Mister big stuff

    But which of these points are most likely to make a difference?

    • The question of who has the power will be really significant, as the considerations the employer might give weight to might differ significantly from those of the trustees. The combination of the Prudential case, back in 2011, and the Court of Appeal in IBM means that it will rarely be possible to require an employer to grant a discretionary increase if it doesn’t want to. Where the trustees have the power, they will, of course, need to ensure they are not ‘adding the role of paymaster’ to their duties in administering the scheme – as the trustees in the BA case were found to have done. However, I would imagine that, provided trustees are sensible, exercising an existing power under the rules is unlikely to fall into that category – the discretion is already part of the benefit structure, and it would seem unlikely that the trustees could be accused of designing the benefit structure in exercising it. And equally, whilst it’s proper to take into account the employer’s interests, Key Med tells us they shouldn’t trump those of the members.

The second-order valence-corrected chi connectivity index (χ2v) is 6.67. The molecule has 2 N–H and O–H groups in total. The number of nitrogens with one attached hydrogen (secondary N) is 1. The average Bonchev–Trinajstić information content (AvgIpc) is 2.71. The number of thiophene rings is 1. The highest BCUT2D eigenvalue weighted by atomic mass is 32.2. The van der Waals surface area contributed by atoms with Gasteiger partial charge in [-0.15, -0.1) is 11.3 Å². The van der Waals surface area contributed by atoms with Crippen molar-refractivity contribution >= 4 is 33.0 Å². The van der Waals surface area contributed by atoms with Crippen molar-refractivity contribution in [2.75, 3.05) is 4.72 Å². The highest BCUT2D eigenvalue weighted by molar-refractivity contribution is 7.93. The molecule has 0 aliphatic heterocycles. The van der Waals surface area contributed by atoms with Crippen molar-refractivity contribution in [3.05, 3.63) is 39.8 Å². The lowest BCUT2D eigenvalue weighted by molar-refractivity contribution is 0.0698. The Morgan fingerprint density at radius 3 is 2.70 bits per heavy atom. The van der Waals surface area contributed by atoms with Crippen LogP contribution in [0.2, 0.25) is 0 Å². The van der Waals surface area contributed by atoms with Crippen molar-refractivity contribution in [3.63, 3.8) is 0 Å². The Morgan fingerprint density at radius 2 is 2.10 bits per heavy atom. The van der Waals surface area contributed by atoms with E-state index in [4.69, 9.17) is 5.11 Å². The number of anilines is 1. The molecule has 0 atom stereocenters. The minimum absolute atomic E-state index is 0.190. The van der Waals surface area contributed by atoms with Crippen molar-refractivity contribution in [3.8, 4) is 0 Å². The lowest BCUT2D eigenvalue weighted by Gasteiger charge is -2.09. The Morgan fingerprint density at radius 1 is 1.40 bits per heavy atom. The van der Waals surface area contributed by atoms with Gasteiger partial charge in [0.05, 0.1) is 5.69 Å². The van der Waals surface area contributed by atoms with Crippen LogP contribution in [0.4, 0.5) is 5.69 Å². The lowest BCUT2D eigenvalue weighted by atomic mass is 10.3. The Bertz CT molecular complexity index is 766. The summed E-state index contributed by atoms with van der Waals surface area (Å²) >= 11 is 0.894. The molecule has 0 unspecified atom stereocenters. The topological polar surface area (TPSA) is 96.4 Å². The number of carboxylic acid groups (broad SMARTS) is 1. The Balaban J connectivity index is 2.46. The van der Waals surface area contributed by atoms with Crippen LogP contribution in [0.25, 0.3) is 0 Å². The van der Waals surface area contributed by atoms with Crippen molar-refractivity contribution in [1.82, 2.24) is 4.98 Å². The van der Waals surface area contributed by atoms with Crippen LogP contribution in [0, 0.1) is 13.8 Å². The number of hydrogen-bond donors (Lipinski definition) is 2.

• The application to member groups can lead to significant disparity within the membership of a single scheme, particularly if the scheme has been patched together following corporate activity and, therefore, has different benefit structures for different groups of members. As a trustee of such a scheme, this can present challenges in terms of equity between different groups of members. However, it’s always worth remembering that there is no absolute requirement to treat different groups of members the same: particularly when the provisions that govern them are different. So, in essence, the trustees shouldn’t duck a decision on the basis that they can only benefit one group of members. That said, the impact on the remaining members who do not benefit from a decision to award greater increases is, of course, a relevant consideration.

    How to decide 


    First of all, it’s best to address any conflicts. Whilst one could debate the point, it’s probably more comfortable for those who stand to benefit not to be involved. However, it’s equally, if not more important to ensure that nobody has a proper conflict with their fiduciary duties to the company.

    Relevant stuff